These issues aren’t solely the fruit of my abortion. The reality of my story and many others is that abortion is only one small piece in a large, broken puzzle. Sin’s destruction is vast and leaves a mess in its wake. My body needed to be healed from the destruction of abortion, but my heart also needs continual healing from the destruction caused by my own sin and the sin of those around me.

Jesus doesn’t despise those who need healing. He gently asks, “Do you want to be healed?” (Jn 5:6) And maybe we just have to respond, “I believe! Help my unbelief!” (Mk 9:24).

The Process of Healing

The God who’s given us Jesus won’t abandon us now to figure out the rest on our own (Rom 8:31-39).

With the help of a biblical counselor, I acknowledge my past alongside the truth. Instead of running from my pain, I bring it to Jesus in prayer, trusting that his truth will comfort my heart (2 Cor 1:3-4) and renew my mind (Rom 12:2). Through his Word and his Spirit, Jesus gives me grace and courage to face what I fear. And with his help, I find room to grieve my abortion and the effects of sin honestly.

I grieve the ways my brokenness has crept into my marriage, my parenting, my relationships with others—the ways I’ve wounded others acting out of my own pain. I confess and repent of the sin that surfaces when I’m not afraid to deal with the past by God’s grace. It’s not about confessing the sin of the abortion over and over again to pay some kind of penance, but rather unpacking the complexities of the layers that led me there and from there: my misplaced hope, my arrogance, my fear of man.

And, faithful as he’s promised, God sends out his Word to heal (Ps 107:20). Scripture shines light on these places I’ve kept hidden in darkness (Heb 4:12; 1 Jn 1). It convicts and assures, beckons and comforts. When carefully and specifically applied to my past and present thoughts, feelings and actions, the truth that Jesus has made me blameless before God is not a platitude but my deepest source of hope.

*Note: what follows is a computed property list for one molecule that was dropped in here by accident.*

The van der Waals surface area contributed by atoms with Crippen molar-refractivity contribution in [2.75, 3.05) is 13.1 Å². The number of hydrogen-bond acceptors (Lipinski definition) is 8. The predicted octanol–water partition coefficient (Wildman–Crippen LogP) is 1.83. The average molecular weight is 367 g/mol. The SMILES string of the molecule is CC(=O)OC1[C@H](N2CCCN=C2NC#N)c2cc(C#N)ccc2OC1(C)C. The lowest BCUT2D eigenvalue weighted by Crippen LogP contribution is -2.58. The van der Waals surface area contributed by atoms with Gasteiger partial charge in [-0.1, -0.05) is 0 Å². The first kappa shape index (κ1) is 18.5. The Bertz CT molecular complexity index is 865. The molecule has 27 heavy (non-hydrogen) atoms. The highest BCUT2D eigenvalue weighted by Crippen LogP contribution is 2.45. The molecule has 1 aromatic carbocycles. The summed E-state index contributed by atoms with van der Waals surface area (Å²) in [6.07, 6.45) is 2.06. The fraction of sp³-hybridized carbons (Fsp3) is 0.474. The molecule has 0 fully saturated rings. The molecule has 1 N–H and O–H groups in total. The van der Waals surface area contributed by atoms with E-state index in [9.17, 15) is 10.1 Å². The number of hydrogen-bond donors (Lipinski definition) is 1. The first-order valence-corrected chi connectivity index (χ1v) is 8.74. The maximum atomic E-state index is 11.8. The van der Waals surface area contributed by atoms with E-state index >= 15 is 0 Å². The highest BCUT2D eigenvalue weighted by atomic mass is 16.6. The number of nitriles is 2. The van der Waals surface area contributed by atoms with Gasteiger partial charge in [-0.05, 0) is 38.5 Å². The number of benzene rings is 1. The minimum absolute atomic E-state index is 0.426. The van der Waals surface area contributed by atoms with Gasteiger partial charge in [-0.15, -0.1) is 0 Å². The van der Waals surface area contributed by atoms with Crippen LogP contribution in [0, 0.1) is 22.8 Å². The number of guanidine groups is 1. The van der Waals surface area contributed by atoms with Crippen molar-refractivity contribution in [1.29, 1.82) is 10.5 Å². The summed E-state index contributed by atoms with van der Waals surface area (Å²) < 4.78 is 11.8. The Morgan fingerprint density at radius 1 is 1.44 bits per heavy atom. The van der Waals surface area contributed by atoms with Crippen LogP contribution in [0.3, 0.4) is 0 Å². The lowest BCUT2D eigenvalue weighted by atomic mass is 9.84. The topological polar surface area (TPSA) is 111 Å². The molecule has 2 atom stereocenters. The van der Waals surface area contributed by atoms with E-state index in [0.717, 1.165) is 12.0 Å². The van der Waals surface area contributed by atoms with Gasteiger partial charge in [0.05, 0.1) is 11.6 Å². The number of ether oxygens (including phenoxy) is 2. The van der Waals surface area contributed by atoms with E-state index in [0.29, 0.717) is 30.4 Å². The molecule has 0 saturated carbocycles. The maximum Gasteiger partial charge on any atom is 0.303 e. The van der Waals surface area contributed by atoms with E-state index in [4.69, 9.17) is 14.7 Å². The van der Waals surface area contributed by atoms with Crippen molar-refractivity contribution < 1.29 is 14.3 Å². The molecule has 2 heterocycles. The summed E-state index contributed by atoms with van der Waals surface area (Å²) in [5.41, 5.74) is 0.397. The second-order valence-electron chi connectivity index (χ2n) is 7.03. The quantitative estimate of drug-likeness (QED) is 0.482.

Forgiven and Healed

This process hasn’t taken away the pain my memories hold, but I’ve noticed they feel less haunting—that I’m slower to condemn myself for them, and quicker to bring them to Jesus. I’ve noticed that when I let them drive me to the mercy of Jesus, they can be an occasion to marvel at grace, not to slink in my chair or yell at my kids.

I’m learning that I don’t have to spend my life as a wounded woman, but that being healed doesn’t mean pretending the scars don’t exist. Instead, I can live in more honest awareness of my brokenness, and as I do, I live more dependent on grace (Matt 2:17). I find courage to share my struggles with my husband and trusted members of my church community. Their compassion, kindness, and reminders of truth further Christ’s healing in my heart. When I hear the gospel preached and receive the Lord’s supper, I’m further assured of his forgiveness, and in this weekly means of grace he’s continually healing me.

The more God reveals my sinfulness, the more glorious the cross of Christ becomes. Here, I’m reminded that God is a compassionate Father (Ps 103:13), that he’s near to the brokenhearted (Ps 34:18), and that by Christ’s wounds, I am healed (Is 53:5).

Kendra Dahl is a writer and has served as the Women's Discipleship Director for River City Church in Fargo, North Dakota. She and her husband have three children.